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  • Writer's pictureMike Burkons

Why I voted against two agenda items at last night's Council Meeting

Below is quick recap of yesterday's council meeting and the reasons I voted no on two issues.

The reason I voted against adding two new positions in the law department which we were told would increase the budget by $220k, bringing it to just under $1m.

Before we add any new positions in the law department or increase their budget, we need to look at what other similar cities are doing differently that allows them to operate with substantially smaller law department budgets.

I understand that no two cities are exact apples-to-apples comparisons, but do Beachwood's legal needs really require a law department budget just under $1m, when Solon’s law Department budget for 2021 is $385k, Lyndhurst’s is $214k, Rocky River's is $218k, Twinsburg's at $285,350, Hudson's at $381,155, Aurora's at $368,281 and Shaker’s is at $815,522.

While Shaker’s law department budget is near our level, they also provide legal work for the Shaker Heights Development Corporation, the regional dispatch center they are part of, and the Shaker Heights Municipal Court. If you pull up the annual reports from Beachwood Mayor’s court and the Shaker Municipal Court, you can see that for 2019 and 2020, there were 8,419 and 4,882 total criminal cases (including traffic citations) filed by Shaker, compared to less than half of that with 3,735 and 2,202 filed by Beachwood in those years. Beachwood's new case numbers for the first 6 months of 2021 are tracking below the YTD numbers through June of 2020 which is significantly behind the pre pandemic numbers of 2019. How was the current staffing level able to handle the significantly higher volume of legal work in 2019, but now we need an additional two extra people when the level of work is significantly less?

The Ohio Auditor's office just finished a performance audit of Twinsburg's law department that compared their staffing levels to the law departments in Aurora, Hudson and Streetsboro which you can read here. All four of these cities average the equivalence of 2 or less full time employees in their law departments. This compares to Beachwood law department which will have 5 full time employees if these two new positions are added. I have asked those supporting the addition of these two new positions to explain the unique level of legal work they believe Beachwood has that other similar cities don't have which would justify and/or require a law department with significantly larger staffing level and budget. This hasn't been answered which is why I voted against it.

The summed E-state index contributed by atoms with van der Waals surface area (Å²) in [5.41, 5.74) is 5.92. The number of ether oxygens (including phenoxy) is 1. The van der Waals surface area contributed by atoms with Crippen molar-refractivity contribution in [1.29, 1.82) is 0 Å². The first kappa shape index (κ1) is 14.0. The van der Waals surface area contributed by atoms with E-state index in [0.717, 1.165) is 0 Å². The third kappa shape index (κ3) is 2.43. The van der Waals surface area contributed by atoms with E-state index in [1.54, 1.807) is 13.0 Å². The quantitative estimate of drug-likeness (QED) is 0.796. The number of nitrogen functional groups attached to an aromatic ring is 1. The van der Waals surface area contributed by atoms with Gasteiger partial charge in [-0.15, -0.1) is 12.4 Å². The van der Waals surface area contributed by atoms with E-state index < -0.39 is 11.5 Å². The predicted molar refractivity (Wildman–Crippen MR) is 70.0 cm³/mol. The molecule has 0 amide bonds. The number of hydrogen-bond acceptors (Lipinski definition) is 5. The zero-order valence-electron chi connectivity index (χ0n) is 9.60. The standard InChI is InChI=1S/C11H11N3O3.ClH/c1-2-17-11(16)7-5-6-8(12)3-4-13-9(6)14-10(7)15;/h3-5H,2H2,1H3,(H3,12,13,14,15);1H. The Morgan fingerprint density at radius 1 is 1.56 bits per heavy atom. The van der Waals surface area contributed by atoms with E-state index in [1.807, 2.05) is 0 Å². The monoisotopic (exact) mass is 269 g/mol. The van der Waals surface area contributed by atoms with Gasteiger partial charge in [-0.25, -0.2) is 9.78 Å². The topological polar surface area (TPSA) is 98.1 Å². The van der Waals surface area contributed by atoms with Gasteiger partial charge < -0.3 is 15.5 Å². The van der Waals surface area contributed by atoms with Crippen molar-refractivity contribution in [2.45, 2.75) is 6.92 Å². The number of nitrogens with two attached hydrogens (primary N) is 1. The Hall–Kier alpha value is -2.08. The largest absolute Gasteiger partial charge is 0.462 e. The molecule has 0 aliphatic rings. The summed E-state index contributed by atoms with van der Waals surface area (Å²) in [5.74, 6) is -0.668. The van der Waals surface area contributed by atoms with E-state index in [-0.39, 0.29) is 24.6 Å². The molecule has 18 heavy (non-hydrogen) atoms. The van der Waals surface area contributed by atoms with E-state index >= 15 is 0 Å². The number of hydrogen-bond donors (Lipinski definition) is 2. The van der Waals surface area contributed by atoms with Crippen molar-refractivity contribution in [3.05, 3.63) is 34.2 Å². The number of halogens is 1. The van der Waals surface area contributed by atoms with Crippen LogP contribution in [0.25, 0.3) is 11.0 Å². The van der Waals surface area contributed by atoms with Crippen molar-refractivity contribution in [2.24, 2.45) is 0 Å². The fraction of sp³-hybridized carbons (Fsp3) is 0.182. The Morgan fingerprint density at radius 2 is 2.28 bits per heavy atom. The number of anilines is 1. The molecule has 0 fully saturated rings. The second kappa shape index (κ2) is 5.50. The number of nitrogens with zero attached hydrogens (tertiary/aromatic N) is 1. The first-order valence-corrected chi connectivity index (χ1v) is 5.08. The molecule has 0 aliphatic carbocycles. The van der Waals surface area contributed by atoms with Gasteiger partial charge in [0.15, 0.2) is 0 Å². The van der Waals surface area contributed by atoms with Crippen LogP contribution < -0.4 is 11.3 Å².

The reasons I voted against giving nonunion employees the same 2.25%, 2.25% and 2.5% annual raises the unions negotiated for in the most recent round of collective bargaining agreements.

The reason I voted against this is it would actually result in annual raises of approximately 5% for most non union employees since every year they move up a “step” which is a 2-3% raise by itself until they top out at step 13. For those who have topped out at step 13, there are many ways to structure things so they don’t stay flat and continue to get 2-3% annual raises without giving the other 80% annual raises of 5%.

I wouldn’t have an issue with continual 5% raises in order to get compensation to the top levels in the region. However, we are already at the top compensation levels for the region and not just for cities our size with 12k residents, but also compared to cities ones 3x larger and more complex than us. I completely support paying at or near the top level in a labor market which we are already at and am confident will continue with annual raises of 2-3%.

At some point annual 5% raises are simply not sustainable as someone at $100k in 2020 will be at $121,550 in 2023 and this doesn’t include the cost of our benefits which are better than almost any other city or school district offer. The number of city employees whose gross annual pay was over $100k went from 69 in 2019 to 77 in 2020 with another 15 between $95k and $100k and I doubt you will find any city under 30K residents near these levels. I am not advocating to cut anyone’s pay or even keep levels flat but considering where our compensation levels currently are compared to the rest of the region, I don’t think it’s draconian to try to keep annual raises at 2-3% instead of at 5%.

A quick note on my suggestion at last night's meeting to have a performance audit conducted by the Ohio Auditor's Office.

The Ohio Auditor’s Office has a service where cities can hire them to provide “performance audits” of their operations. The performance audit team will choose 4-5 “peer cities” similar to Beachwood, and compare everything from services offered by cities, the number of employees in each department, and wage and benefits levels. I think any organization, especially a city like Beachwood, would benefit from having an outside unbiased 3rd party like the Ohio Auditor’s Office conduct a full and peer comparative analysis of our operations every 5-7 years, instead of relying on ourselves to judge ourselves. While I didn’t sense much support or enthusiasm for this among others on Council, the Mayor seemed open to this idea and hopefully will be something moved forward on.

Thanks for your time and feel free to call me at 216-832-6771 or email me at, with any thoughts or questions.

Mike Burkons


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